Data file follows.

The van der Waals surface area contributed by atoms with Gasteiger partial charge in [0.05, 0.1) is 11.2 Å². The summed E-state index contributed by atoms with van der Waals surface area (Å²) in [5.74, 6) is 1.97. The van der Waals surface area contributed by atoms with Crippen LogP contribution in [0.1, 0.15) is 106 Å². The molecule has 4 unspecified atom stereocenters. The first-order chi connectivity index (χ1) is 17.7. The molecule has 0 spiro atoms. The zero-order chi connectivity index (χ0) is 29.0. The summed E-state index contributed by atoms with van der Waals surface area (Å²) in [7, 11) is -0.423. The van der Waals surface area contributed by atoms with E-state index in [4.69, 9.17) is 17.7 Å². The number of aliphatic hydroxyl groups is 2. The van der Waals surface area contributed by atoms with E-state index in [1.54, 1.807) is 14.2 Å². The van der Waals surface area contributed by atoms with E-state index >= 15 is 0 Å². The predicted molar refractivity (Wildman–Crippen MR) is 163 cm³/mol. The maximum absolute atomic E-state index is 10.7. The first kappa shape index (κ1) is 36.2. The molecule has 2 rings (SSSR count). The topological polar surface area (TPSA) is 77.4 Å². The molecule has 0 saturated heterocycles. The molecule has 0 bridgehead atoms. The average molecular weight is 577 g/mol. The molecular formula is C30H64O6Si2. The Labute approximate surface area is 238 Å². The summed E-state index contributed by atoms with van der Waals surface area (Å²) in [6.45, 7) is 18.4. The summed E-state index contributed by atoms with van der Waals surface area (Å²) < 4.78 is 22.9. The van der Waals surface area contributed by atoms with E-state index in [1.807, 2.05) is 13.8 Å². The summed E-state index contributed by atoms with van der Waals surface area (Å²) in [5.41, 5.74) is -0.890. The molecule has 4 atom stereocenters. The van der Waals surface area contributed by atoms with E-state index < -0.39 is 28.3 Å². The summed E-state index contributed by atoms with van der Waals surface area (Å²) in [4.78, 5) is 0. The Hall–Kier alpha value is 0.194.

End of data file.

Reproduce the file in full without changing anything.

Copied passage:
The van der Waals surface area contributed by atoms with Gasteiger partial charge in [0.05, 0.1) is 11.2 Å². The summed E-state index contributed by atoms with van der Waals surface area (Å²) in [5.74, 6) is 1.97. The van der Waals surface area contributed by atoms with Crippen LogP contribution in [0.1, 0.15) is 106 Å². The molecule has 4 unspecified atom stereocenters. The first-order chi connectivity index (χ1) is 17.7. The molecule has 0 spiro atoms. The zero-order chi connectivity index (χ0) is 29.0. The summed E-state index contributed by atoms with van der Waals surface area (Å²) in [7, 11) is -0.423. The van der Waals surface area contributed by atoms with E-state index in [4.69, 9.17) is 17.7 Å². The number of aliphatic hydroxyl groups is 2. The van der Waals surface area contributed by atoms with E-state index in [1.54, 1.807) is 14.2 Å². The van der Waals surface area contributed by atoms with E-state index >= 15 is 0 Å². The predicted molar refractivity (Wildman–Crippen MR) is 163 cm³/mol. The maximum absolute atomic E-state index is 10.7. The first kappa shape index (κ1) is 36.2. The molecule has 2 rings (SSSR count). The topological polar surface area (TPSA) is 77.4 Å². The molecule has 0 saturated heterocycles. The molecule has 0 bridgehead atoms. The average molecular weight is 577 g/mol. The molecular formula is C30H64O6Si2. The Labute approximate surface area is 238 Å². The summed E-state index contributed by atoms with van der Waals surface area (Å²) in [6.45, 7) is 18.4. The summed E-state index contributed by atoms with van der Waals surface area (Å²) < 4.78 is 22.9. The van der Waals surface area contributed by atoms with E-state index in [1.807, 2.05) is 13.8 Å². The summed E-state index contributed by atoms with van der Waals surface area (Å²) in [5.41, 5.74) is -0.890. The molecule has 4 atom stereocenters. The van der Waals surface area contributed by atoms with E-state index < -0.39 is 28.3 Å². The summed E-state index contributed by atoms with van der Waals surface area (Å²) in [4.78, 5) is 0. The Hall–Kier alpha value is 0.194.